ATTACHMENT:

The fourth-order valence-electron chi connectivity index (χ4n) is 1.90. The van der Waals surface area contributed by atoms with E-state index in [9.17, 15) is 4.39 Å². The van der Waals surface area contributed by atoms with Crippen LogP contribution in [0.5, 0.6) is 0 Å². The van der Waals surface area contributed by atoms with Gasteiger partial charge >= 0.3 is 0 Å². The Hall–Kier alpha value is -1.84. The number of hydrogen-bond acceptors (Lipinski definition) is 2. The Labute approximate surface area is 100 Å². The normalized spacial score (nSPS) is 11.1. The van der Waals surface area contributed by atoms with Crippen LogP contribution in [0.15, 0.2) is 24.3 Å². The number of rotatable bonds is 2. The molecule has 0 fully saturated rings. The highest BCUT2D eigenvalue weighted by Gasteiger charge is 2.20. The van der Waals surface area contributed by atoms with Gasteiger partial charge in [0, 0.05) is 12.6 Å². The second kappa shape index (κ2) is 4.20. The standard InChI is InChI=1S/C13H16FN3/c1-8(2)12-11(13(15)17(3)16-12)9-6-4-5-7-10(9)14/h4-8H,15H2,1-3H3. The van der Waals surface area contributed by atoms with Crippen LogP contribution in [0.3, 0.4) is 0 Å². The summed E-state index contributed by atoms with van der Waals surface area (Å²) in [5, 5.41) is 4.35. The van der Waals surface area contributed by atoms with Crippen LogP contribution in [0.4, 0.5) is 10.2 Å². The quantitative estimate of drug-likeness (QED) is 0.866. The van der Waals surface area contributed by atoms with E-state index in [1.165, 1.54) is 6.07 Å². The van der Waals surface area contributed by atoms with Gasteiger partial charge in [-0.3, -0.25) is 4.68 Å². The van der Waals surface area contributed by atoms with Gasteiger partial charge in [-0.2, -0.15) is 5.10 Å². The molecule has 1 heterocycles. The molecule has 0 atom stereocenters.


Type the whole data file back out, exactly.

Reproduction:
The fourth-order valence-electron chi connectivity index (χ4n) is 1.90. The van der Waals surface area contributed by atoms with E-state index in [9.17, 15) is 4.39 Å². The van der Waals surface area contributed by atoms with Crippen LogP contribution in [0.5, 0.6) is 0 Å². The van der Waals surface area contributed by atoms with Gasteiger partial charge >= 0.3 is 0 Å². The Hall–Kier alpha value is -1.84. The number of hydrogen-bond acceptors (Lipinski definition) is 2. The Labute approximate surface area is 100 Å². The normalized spacial score (nSPS) is 11.1. The van der Waals surface area contributed by atoms with Crippen LogP contribution in [0.15, 0.2) is 24.3 Å². The number of rotatable bonds is 2. The molecule has 0 fully saturated rings. The highest BCUT2D eigenvalue weighted by Gasteiger charge is 2.20. The van der Waals surface area contributed by atoms with Gasteiger partial charge in [0, 0.05) is 12.6 Å². The second kappa shape index (κ2) is 4.20. The standard InChI is InChI=1S/C13H16FN3/c1-8(2)12-11(13(15)17(3)16-12)9-6-4-5-7-10(9)14/h4-8H,15H2,1-3H3. The van der Waals surface area contributed by atoms with Crippen LogP contribution in [0.3, 0.4) is 0 Å². The summed E-state index contributed by atoms with van der Waals surface area (Å²) in [5, 5.41) is 4.35. The van der Waals surface area contributed by atoms with Crippen LogP contribution in [0.4, 0.5) is 10.2 Å². The quantitative estimate of drug-likeness (QED) is 0.866. The van der Waals surface area contributed by atoms with E-state index in [1.165, 1.54) is 6.07 Å². The van der Waals surface area contributed by atoms with Gasteiger partial charge in [-0.3, -0.25) is 4.68 Å². The van der Waals surface area contributed by atoms with Gasteiger partial charge in [-0.2, -0.15) is 5.10 Å². The molecule has 1 heterocycles. The molecule has 0 atom stereocenters.